Study of Individualization and Bias in Nursing Home Fall Prevention Practices.

Journal Article (Journal Article;Multicenter Study)

OBJECTIVES: Little is known about how nursing home staff use resident characteristics to individualize care delivery or whether care is affected by implicit bias. DESIGN: Randomized factorial clinical vignette survey. SETTING: Sixteen nursing homes in North Carolina. PARTICIPANTS: Nursing, rehabilitation, and social services staff (n = 433). MEASUREMENTS: Vignettes describing hypothetical residents were generated from a matrix of clinical and demographic characteristics. Resident age, race and gender were suggested by a photo. Participants completed up to four randomly assigned vignettes (n = 1615), rating the likelihood that 12 fall prevention activities would be used for the resident. Fixed and random effects mixed model analysis examined the impact of vignette resident characteristics and staff characteristics on four intervention categories. RESULTS: Staff reported a higher likelihood of fall prevention activities in all four categories for residents with a prior fall (0.2-0.5 points higher, 10 point scale, P < 0.05), but other risk factors did not affect scores. There was little evidence of individualization; only dementia increased the reported likelihood of environmental modification (0.3, P < 0.001, 95% CI 0.2-0.5). Individualization did not vary with staff licensure category or clinical experience. Registered nurses consistently reported higher likelihoods of all fall prevention activities than did licensed practical nurses, unlicensed staff and other professional staff (1.0-2.7 points, P < 0.001 to 0.005). There was a small degree of implicit racial bias; staff indicated that environmental modification would be less likely to occur in otherwise identical vignettes including a photo of a black rather than a white resident (-0.2 points, 95% CI -0.3 to -0.1). CONCLUSION: Nursing home staff report a standardized approach to fall prevention without individualization. We found a small impact from implicit racial bias that should be further explored.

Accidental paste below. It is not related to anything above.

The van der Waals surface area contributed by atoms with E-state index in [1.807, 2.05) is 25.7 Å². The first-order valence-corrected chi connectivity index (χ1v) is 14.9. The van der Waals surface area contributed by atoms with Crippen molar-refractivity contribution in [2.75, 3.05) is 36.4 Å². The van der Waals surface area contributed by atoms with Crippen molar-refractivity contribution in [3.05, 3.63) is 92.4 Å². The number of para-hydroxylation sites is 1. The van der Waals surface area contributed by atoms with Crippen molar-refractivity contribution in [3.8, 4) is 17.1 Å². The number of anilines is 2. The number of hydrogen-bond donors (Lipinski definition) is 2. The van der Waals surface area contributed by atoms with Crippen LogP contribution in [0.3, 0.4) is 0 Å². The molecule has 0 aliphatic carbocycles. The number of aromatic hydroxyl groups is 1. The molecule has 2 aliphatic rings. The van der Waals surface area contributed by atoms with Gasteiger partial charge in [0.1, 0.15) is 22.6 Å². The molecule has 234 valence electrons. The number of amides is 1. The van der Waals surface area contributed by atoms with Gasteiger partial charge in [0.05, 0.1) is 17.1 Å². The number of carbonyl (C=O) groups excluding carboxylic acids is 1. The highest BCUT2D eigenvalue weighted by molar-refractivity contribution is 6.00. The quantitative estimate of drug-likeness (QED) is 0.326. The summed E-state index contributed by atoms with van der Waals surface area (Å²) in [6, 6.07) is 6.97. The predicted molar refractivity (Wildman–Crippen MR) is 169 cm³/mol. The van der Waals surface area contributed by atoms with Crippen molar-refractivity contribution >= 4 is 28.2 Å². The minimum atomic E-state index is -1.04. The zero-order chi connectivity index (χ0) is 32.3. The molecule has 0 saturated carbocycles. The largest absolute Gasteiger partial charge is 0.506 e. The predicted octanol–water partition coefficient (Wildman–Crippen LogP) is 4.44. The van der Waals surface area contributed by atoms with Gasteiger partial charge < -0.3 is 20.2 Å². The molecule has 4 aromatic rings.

Full Text

Duke Authors

Cited Authors

  • Colón-Emeric, CS; Corazzini, K; McConnell, E; Pan, W; Toles, M; Hall, R; Batchelor-Murphy, M; Yap, TL; Anderson, AL; Burd, A; Anderson, RA

Published Date

  • April 2017

Published In

Volume / Issue

  • 65 / 4

Start / End Page

  • 815 - 821

PubMed ID

  • 28186618

Pubmed Central ID

  • PMC5397322

Electronic International Standard Serial Number (EISSN)

  • 1532-5415

Digital Object Identifier (DOI)

  • 10.1111/jgs.14675


  • eng

Conference Location

  • United States